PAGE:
So on my screenplay, on the left-hand side of the page, I will put all the ideas that refer to the scene next to it so I have some sort of pictorial reference.
I am not interested in doing a film on the basis of a good story. I want a proper screenplay.
I like working with south Indian directors because they are very disciplined. They visualize their entire story and screenplay in their heads even before they start shooting, which I respect. They finish their work on time. Being a disciplinarian myself, this suits my style.
If I could find the right kind of property, get tied in with the right movie, I'd love to be involved, but I just find it hard to be motivated to do another screenplay right now.
In my screenplays - from the very beginning I've always used tape. I talk my screenplays. And then have somebody transcribe them.
All my films I have shot in chronological order - always. And the reason is that there's a moment that the screenplay is the notion of the film. But when you start doing a film... the work itself starts being transformed, and you have to surrender.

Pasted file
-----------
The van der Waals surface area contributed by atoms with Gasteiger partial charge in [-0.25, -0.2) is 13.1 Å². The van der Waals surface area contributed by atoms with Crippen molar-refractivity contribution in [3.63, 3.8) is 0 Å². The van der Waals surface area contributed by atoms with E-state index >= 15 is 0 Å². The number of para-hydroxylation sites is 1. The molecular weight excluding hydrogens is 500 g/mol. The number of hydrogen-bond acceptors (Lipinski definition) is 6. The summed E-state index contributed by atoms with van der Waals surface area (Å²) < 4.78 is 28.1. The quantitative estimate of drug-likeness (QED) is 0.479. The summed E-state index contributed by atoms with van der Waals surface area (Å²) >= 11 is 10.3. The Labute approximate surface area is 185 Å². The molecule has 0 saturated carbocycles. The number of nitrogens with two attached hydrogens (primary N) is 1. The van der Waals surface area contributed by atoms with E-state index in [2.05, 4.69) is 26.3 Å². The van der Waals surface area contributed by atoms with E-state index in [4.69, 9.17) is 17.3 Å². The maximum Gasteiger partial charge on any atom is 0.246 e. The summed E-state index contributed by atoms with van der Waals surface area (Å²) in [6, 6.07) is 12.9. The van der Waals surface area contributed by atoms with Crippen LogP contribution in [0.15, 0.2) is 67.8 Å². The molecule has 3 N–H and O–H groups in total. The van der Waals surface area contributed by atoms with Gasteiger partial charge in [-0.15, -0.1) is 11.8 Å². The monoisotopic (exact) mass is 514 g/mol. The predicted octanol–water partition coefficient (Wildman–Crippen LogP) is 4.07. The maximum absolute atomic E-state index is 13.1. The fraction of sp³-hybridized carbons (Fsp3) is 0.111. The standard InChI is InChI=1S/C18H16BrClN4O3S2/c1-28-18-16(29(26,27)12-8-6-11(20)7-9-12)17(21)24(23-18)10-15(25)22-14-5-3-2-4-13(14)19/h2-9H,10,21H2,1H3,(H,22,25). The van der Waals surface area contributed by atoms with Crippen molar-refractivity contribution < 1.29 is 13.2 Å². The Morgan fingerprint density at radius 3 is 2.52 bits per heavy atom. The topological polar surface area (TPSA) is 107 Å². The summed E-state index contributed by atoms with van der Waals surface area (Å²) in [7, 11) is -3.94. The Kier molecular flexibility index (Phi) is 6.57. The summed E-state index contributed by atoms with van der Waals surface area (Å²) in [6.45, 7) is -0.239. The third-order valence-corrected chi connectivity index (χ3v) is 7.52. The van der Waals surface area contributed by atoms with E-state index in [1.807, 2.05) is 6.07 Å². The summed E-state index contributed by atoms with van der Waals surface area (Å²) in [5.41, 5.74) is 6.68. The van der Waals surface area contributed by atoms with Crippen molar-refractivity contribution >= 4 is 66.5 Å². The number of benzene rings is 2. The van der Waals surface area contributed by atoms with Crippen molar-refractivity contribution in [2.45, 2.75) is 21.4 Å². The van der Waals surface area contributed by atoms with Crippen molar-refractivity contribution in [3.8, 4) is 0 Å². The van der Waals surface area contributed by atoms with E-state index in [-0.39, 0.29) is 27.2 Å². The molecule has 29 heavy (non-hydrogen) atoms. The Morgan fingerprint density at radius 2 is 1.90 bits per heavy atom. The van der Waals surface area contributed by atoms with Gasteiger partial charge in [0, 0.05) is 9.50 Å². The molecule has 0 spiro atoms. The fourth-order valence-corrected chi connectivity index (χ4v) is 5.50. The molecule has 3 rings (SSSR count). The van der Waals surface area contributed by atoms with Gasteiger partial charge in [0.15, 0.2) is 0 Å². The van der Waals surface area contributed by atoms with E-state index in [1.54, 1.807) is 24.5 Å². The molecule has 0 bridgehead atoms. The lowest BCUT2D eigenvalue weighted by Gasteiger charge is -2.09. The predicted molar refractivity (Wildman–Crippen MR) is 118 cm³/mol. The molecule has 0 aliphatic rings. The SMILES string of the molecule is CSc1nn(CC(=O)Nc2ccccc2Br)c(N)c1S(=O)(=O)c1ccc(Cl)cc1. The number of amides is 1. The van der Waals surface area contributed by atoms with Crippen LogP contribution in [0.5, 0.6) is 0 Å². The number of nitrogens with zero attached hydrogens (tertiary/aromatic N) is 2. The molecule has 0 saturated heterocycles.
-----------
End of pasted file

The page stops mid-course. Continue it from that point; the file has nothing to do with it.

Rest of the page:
The problem with the screenplay is that it's not literature, and it's not a film. It's a very weird, technical kind of blueprint that will be absolutely transformed into something else that is not that, you know? Honestly, a screenplay is no literature.
There's one massive problem with coming from writing novels into screenplays that I've discovered over the years, which is that you've got too much facility on the page.
What your character does for a living is one of the most important choices you can make in a screenplay, even if their job is tangential to the story, because it tells you everything about the condition of their life. Are they doing what they love? Are they doing what they hate?
Every so often, when I am feeling plucky, I try to write a screenplay that combines all 10 of Americans' top phobias and market it as a sleeper hit.